Screw the economy; when you go to cart away that new flat panel HDTV from Best Buy, young pimple-faced Mr. or Miss Blue Shirt is going to try to load on a $200 (or higher) Monster-brand surge protector to keep your new investment safe from a whole host of devastating electrical problems.

Also in the high-priced range is the Tributaries T12 power strip, with eight rotating power receptacles and Ethernet, phone and cable protection.

It’s $120, which is too expensive for anything labeled a “power strip” that doesn’t include a uninterruptible power supply/battery backup for your gadgets. I don’t care what brand or label it falls under.

That said, it’s a damn shame the T12 costs over $100, because it’s one of the handiest power strips/surge protectors I’ve ever used.

Eight of the 12 sockets rotate 90 degrees to get whatever AC adapter you’re using out of the way of everything else. The 12 also delivers 4320 joules of surge suppression. It’s rated for 15 amps for up to 1875 watts of load — enough for several computers or your entire home theater and much more. It also offers a $25,000 warranty on plugged-in devices.

We’re basically rounding out the year with this review, because we started 2008 by introducing everyone to the Powramid — an innovative pyramid-shaped power strip.

Like the Powramid, the T12 is superior in almost all ways (except cost of course) to traditional power strips. The sockets are arranged — and move — to accommodate all of your many gadgets.

Plenty of people on the blogs have asked why you need 12 plugs. I’m a big nerd, but I don’t run a multiple display setup or keep my video game consoles on my desk. I managed to basically fill up the T12 with what I would think is a normal amount of computer junk:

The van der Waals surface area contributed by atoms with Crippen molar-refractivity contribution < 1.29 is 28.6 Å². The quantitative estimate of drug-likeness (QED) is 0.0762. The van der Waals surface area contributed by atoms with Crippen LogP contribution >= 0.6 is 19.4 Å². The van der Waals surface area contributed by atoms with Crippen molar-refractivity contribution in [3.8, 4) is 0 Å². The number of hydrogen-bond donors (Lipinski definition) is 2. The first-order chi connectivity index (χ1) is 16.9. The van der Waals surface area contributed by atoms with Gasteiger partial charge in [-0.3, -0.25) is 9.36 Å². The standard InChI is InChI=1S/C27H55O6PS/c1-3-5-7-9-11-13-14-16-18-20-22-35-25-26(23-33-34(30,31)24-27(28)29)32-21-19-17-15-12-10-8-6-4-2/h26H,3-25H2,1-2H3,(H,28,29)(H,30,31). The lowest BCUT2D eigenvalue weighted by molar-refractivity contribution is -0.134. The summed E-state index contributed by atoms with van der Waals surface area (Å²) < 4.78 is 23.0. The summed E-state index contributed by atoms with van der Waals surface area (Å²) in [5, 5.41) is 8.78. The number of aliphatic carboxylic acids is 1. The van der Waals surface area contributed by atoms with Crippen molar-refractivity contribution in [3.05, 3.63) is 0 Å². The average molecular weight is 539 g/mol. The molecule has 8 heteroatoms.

• Computer
  • Monitor
  • Cell phone charger
  • Wireless mouse charger
  • External hard drive
  • Cable modem
  • Router
  • Printer
  • Computer speakers
  • Digital camera charger

So it’s not the plugs that are the problem.

Price is the problem, and there are somewhat comparable products out there for less.

Just be careful. Don’t go to the dollar store and buy “Joe’s brand surge protector” and be aware of the cheap imitations of the cheap imitations with fake UL certifications.

Bottom line: you don’t absolutely need to spend $120 for a decent power strip, but if you’re spending thousands on a home theater with all the trimmings, don’t think you can get away for a $5 one either.

About The Author

John Guilfoil is the editor-in-chief of Blast: Boston's Online Magazine and the Blast Magazine Network. He can be reached at [email protected]. Tweet @johnguilfoil.

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